The many cranes scattered across Denver’s skyline give visual evidence to the growth in the downtown real estate market. Denver has become a very attractive city for businesses to locate (and relocate), and developers are building space to accommodate the demand. Certainly the revitalization of Union Station has become a hub for much of the building and renovation of older buildings. The lower downtown areas of RiNo, LoHi and LoDo are the focus areas for much of this growth.

Technology companies, a growing sector of Colorado’s economy, have large numbers of young knowledge workers. The Millennial Generation (also known as Generation Y), with birth years ranging from the early 1980s to the early 2000s, are the lifeblood of these tech companies. This workforce trend will only increase; it is estimated that by 2020, 86 million Millennials will be in the national workforce, representing 40% of the total workforce population. The explosion of the Millennial workforce has fueled the boom in companies looking for urban business locations. Millennials want to work where they live, and with so many in this group choosing to live in downtown housing, it follows that they want to work downtown as well.

The type of spaces that appeal to this young workforce has significant impact on both real estate professionals and developers, as well as on the professionals that design their spaces. The trend of revitalizing old loft spaces started years ago and shows no sign of slowing down. Millennials want FUNKY. “Brick and Timber” spaces are commanding premium lease rates, but in the race to attract and retain the best talent entering the workforce, many companies are biting the bullet.

When weighing the higher rent in areas of lower downtown Denver, some companies are looking for alternatives to the high costs there. Some companies are looking to take newer building spaces and give them a rawer, “funkified” look and feel. Design professionals are then challenged with taking a different approach to create spaces that have a raw, urban feel. Open ceilings, stained concrete floors, coffee bars, and bike racks are replacing more traditional interior looks.

Amenities for Millennials does not necessarily mean the same as it did only a few years ago. Amenities in the past have been focused largely on niceties contained in the building itself. While these amenities are still valuable, the urban Millennial workforce considers surrounding amenities as much as those inside their own building. Gyms, coffee houses, restaurants, and other gathering places that are close to where Gen Y’ers work are often more important than those inside their building. “Location, location, location” is certainly a key mantra for companies looking to attract the best young talent.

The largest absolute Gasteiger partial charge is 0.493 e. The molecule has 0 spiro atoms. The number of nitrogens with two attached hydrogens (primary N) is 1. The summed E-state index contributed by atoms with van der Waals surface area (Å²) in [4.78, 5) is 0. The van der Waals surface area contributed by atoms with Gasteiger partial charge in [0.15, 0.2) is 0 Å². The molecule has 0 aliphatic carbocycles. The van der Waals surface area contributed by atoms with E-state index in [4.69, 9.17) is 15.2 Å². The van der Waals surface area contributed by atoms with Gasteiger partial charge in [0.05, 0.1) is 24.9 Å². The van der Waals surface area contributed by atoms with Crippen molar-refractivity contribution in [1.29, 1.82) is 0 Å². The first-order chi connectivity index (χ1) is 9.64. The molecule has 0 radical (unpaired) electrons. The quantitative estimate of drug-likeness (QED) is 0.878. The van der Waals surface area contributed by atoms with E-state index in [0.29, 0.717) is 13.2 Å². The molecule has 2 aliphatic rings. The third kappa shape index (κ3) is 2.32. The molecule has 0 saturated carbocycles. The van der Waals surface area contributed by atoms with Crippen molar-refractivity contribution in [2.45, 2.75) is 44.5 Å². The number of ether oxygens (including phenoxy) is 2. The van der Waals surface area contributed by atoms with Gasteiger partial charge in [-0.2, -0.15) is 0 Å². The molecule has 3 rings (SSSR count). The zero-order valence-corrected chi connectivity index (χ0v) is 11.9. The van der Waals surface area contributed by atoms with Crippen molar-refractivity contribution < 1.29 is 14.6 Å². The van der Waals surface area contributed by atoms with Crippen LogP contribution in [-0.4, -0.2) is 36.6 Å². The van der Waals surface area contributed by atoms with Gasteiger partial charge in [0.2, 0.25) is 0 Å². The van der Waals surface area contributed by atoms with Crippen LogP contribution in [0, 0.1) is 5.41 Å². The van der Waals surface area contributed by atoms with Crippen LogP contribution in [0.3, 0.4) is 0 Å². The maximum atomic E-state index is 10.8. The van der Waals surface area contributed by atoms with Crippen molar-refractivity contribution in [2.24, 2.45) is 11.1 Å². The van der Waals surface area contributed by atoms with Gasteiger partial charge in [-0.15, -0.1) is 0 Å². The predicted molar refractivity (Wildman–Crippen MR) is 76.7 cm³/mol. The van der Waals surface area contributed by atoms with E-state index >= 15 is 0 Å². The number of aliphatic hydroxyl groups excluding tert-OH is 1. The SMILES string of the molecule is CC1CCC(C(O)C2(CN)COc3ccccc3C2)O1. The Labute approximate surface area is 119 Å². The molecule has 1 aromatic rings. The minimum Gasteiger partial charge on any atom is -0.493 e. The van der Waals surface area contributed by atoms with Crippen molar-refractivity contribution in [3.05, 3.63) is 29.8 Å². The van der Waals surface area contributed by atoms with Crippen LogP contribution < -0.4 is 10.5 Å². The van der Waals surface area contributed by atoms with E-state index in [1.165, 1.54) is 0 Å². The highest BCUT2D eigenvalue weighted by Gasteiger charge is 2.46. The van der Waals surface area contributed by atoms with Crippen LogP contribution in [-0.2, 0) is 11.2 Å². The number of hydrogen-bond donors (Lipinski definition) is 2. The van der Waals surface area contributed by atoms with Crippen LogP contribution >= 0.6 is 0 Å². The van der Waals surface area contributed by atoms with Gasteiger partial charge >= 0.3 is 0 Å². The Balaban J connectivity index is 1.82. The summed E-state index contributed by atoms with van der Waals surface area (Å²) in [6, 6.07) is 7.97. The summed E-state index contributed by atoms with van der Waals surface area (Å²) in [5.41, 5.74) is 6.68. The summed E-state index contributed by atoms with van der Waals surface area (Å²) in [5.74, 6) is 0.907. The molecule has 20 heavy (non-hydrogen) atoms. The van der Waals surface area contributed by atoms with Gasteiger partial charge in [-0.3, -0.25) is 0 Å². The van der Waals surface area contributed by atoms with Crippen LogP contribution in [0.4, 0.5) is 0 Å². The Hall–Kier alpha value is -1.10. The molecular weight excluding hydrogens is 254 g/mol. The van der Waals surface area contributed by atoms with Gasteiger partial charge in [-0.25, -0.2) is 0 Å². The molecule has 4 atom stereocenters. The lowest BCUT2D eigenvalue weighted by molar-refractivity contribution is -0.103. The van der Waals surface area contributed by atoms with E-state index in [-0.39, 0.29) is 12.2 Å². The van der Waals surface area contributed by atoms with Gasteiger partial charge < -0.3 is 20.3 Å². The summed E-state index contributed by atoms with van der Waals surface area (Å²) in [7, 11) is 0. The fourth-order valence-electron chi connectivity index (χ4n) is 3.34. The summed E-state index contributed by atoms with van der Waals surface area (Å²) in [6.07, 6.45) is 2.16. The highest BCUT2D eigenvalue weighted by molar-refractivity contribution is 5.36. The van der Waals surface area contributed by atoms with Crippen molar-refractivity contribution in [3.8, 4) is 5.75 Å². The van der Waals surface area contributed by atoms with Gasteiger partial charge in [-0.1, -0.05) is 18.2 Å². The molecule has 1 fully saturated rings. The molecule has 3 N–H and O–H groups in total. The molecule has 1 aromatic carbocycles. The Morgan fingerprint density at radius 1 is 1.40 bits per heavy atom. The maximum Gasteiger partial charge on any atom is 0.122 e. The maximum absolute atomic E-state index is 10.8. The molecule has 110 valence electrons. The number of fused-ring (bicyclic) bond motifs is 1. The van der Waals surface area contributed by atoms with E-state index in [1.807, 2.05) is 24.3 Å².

Interior spaces for companies that value collaborative work look very different from the old, traditional private offices + cubicles + conference rooms model. Individual spaces have shrunk in favor of reallocating space for more communal work spaces, where casual interaction can occur. Progressive companies are looking for spaces to be more utilitarian and more versatile in function. Formal conference rooms have given way to spaces that encourage smaller, informal, serendipitous meetings where ideas can be shared without dedicating a room to a meeting. Fewer walls and more open space is what millennials want, and this type of environment supports their collaborative way of working. The emphasis is less on “I” and more on “we”, and spaces have to reflect this paradigm shift.

Where and how tenant improvement dollars are spent to support a Millennial-friendly workspace have shifted. The younger work force puts less value on a beautiful space and more on an urban space reflective of what they value and what interests them. Millennials represent the new generation of workers that will have profound impact on the futures of companies; where, and how, they want to work will continue to shape the landscape of Denver’s downtown market.

All this buzz about the Millennials begs the question of what happens once this generation matures and ages into their 30’s and 40’s? Generation “Z” is right behind them!